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Previous Challenge Entry (Level 3 – Advanced)
Topic: googled (04/10/14)

TITLE: On Being Good
By Karen Locklear
04/17/14


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Thereís this analogy in the Bible about two brothers.

Probably youíve heard it before. And thatís fine. It wonít kill you to hear it again.

One brother follows rules. He works. Heís committed. Why? It doesnít say. It just says heís a policy and procedures type of guy. And thatís fine.

And then heís got this brother who wakes up one morning and decides heís entitled to an early inheritance. Which dear old Dad gives him. And he goes off to a far away place, one Iíve always visualized as first century Vegas.

For a while itís one big freaking party.

And then the money is gone. Just like that.

So after a life choice disaster, this character returns home, hoping for a job feeding his fatherís pigs.

Instead, get this, Dad welcomes him back. He throws a party. Heís thrilled because the lost son is now home.

But his brother is not. He wonít enter the party. Heís mad. Because his sense of entitlement resents the display. After all, why should he be rewarded for a show of theater so daring?

I love this analogy because most of us see ourselves as one or the other: the rule follower or the rule breaker. And Iíve always heard this story marginalizing the role of the rule follower.

After all, heís not the presumptuous one who requested an early inheritance to party down.

And because I know my own faults and shortcomings, I identify with the brother who left. Messing up isnít a new thing for me.

But the topic of ďGoogledĒ brought on the realization that I, indeed, am a combination of the two. And Iím guessing so are you. Let me explain:

When I reach about a six or seven on the ďIím irritated with youĒ scale, I will Google your name.

Yes, this is childish. And I never find anything. That is, except once.

I worked with a guy who was amazingly cut-throat for someone in a field as limited as education. Iíd seen him lie, cheat, and steal first hand to get what he wanted.

And one exceptionally ridiculous afternoon, one in which I had incredible difficulty letting go of, I Googled him.

And this time, the only time, I found something of interest.

Teachers, doctors, and nurses walk a tighter line than the rest of the professional universe. A misstep can cost a license. A career, not just a position, can end in the blink of an eye.

And upon my request for information from the cyber universe there in all its glory was the crime.

Literally.

And then I didnít know what to do.

They say knowledge is power, but sometimes itís just downright uncomfortable. I was torn towards my own sense of justice and fearful I made a deal with a cold metal cyber devil. And my brain kept saying ďthatĒ perhaps shouldnít get a second chance. In anything.

See? Just like that I was the rule follower. I was smug. I judged him pretty severely because I didnít like him.

Had it been anyone else, Iíd argued it was stupid. And that he could overcome such a thing. And if he truly had, no one was in danger. Instead, because I didnít like him, I simmered indignantly, waiting to use the information.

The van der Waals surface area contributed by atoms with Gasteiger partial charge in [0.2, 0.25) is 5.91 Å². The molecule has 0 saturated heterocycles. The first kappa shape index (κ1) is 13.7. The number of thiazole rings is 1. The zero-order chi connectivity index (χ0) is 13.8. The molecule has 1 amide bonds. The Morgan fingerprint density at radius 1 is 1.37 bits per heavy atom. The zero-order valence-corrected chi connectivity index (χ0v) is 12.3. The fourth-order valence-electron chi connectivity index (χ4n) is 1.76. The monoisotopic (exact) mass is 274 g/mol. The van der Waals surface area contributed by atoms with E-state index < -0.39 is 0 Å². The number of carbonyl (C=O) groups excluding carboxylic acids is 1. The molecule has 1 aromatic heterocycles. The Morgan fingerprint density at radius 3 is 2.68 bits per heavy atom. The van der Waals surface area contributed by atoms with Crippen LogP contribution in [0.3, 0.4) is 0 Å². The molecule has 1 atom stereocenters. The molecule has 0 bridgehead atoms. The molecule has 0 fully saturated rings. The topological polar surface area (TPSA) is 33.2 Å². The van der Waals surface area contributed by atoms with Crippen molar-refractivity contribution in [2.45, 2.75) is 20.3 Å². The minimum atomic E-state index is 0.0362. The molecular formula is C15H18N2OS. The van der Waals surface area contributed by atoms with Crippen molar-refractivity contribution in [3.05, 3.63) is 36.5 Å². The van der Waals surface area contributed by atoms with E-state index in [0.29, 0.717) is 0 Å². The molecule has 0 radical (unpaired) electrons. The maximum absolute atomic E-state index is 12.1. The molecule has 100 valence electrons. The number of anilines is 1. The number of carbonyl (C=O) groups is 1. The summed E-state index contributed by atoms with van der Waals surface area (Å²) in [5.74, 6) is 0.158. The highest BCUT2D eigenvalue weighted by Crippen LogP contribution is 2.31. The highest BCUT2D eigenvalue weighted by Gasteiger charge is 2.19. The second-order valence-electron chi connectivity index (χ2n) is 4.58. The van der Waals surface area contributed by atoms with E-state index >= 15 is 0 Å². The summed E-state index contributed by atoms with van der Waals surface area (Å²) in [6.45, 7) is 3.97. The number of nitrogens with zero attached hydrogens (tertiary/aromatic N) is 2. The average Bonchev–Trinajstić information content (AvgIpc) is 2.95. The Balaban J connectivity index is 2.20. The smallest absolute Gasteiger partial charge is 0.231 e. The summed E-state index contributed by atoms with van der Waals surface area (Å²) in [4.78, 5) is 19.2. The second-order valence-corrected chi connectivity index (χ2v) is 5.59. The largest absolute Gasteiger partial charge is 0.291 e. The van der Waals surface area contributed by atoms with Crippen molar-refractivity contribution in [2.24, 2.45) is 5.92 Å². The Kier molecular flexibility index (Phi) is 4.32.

By the way, the window of opportunity never happened. This was disappointing for a while. Now Iím relieved.

Because, honestly, I spend far too much time pretending to be the good one, thinking following rules makes me good. Well, it doesnít.

In the parable the myth of legalistic rules indicating goodness is shattered as the brother points out, Ēthis son of yours . . . has squandered your property with prostitutesĒ.

And the question in return is this: what are you prostituting yourself to get?

And if you are not lost, why didnít you go and chase after the lost one?

Because on some level, weíre all lost. The ones of us who realize this are far less likely to damage themselves beyond repair. They can be vulnerable. They can accept love because they can show love.

The rest of us, unfortunately, work with a furrowed forehead, squinting at the project ahead of us. We spend far too much time considering things which donít matter, forgetting one very important fact: God is in control. And if I only trusted Him . . .


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This article has been read 183 times
Member Comments
Member Date
CD Swanson 04/19/14
I loved this powerful story. It was well written and kept my attention from the first word to the very last. Excellent wrap-up.

God bless~
Lollie Hofer 04/19/14
This story kept my attention from beginning to end even though I have, indeed, heard it dozens of times. There's lots of good things to ponder. Well done!
CD Swanson 04/24/14
Congratulations!
God bless~
Karen Locklear 04/24/14
Thanks guys!

I'm taking graduate classes at a seminary and in chapel the prodigal son parable was covered. Anyway, I'm giving credit to the idea:

http://www.dts.edu/media/play/day-at-dts-bailey-mark/

Anyway, thank you Dr. Bailey. I was inspired.



Maura J. Merrigan04/24/14
Fantastic story! Congrats!
Lois Farrow04/24/14
I love this story. You've done a wonderful take on the two sons and how we have lessons to learn from them both, and from the father. Congratulations on your 1st place - well deserved.
Verna Cole Mitchell 04/24/14
Congratulations on EC! I loved the "voice" of your piece.
Joni LeRette-Flores 04/25/14
What a powerful and moving story, application and lesson. Excellent!
Ellen Carr 04/26/14
Congratulations, Karen on this brilliant recounting and commentary on the Prodigal Son story. You have taken a new tack on it and you're well on topic too. Great writing!